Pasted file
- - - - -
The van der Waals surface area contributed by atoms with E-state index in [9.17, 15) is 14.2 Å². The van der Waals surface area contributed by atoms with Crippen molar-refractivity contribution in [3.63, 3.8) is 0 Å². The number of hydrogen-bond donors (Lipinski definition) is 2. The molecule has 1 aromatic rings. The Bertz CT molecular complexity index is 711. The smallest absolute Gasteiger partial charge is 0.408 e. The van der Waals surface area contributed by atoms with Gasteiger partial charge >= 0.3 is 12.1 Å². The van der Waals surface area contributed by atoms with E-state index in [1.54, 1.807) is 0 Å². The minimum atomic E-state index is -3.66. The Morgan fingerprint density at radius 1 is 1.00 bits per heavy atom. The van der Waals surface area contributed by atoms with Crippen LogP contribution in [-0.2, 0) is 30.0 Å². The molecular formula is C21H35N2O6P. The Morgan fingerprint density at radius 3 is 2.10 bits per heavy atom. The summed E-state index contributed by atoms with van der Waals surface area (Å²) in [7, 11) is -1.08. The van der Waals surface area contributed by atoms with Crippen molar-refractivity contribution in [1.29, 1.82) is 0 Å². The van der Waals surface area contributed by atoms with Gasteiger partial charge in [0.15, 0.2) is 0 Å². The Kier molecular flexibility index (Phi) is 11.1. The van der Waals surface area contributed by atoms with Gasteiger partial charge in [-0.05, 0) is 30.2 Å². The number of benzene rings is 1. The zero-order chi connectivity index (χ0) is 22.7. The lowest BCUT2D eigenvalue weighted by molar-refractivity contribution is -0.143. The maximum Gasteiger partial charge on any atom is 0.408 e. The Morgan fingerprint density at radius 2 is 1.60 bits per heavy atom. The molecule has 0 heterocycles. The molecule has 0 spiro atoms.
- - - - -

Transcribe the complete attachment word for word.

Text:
The van der Waals surface area contributed by atoms with E-state index in [9.17, 15) is 14.2 Å². The van der Waals surface area contributed by atoms with Crippen molar-refractivity contribution in [3.63, 3.8) is 0 Å². The number of hydrogen-bond donors (Lipinski definition) is 2. The molecule has 1 aromatic rings. The Bertz CT molecular complexity index is 711. The smallest absolute Gasteiger partial charge is 0.408 e. The van der Waals surface area contributed by atoms with Gasteiger partial charge >= 0.3 is 12.1 Å². The van der Waals surface area contributed by atoms with E-state index in [1.54, 1.807) is 0 Å². The minimum atomic E-state index is -3.66. The Morgan fingerprint density at radius 1 is 1.00 bits per heavy atom. The van der Waals surface area contributed by atoms with Crippen LogP contribution in [-0.2, 0) is 30.0 Å². The molecular formula is C21H35N2O6P. The Morgan fingerprint density at radius 3 is 2.10 bits per heavy atom. The summed E-state index contributed by atoms with van der Waals surface area (Å²) in [7, 11) is -1.08. The van der Waals surface area contributed by atoms with Crippen molar-refractivity contribution in [1.29, 1.82) is 0 Å². The van der Waals surface area contributed by atoms with Gasteiger partial charge in [0.15, 0.2) is 0 Å². The Kier molecular flexibility index (Phi) is 11.1. The van der Waals surface area contributed by atoms with Gasteiger partial charge in [-0.05, 0) is 30.2 Å². The number of benzene rings is 1. The zero-order chi connectivity index (χ0) is 22.7. The lowest BCUT2D eigenvalue weighted by molar-refractivity contribution is -0.143. The maximum Gasteiger partial charge on any atom is 0.408 e. The Morgan fingerprint density at radius 2 is 1.60 bits per heavy atom. The molecule has 0 heterocycles. The molecule has 0 spiro atoms.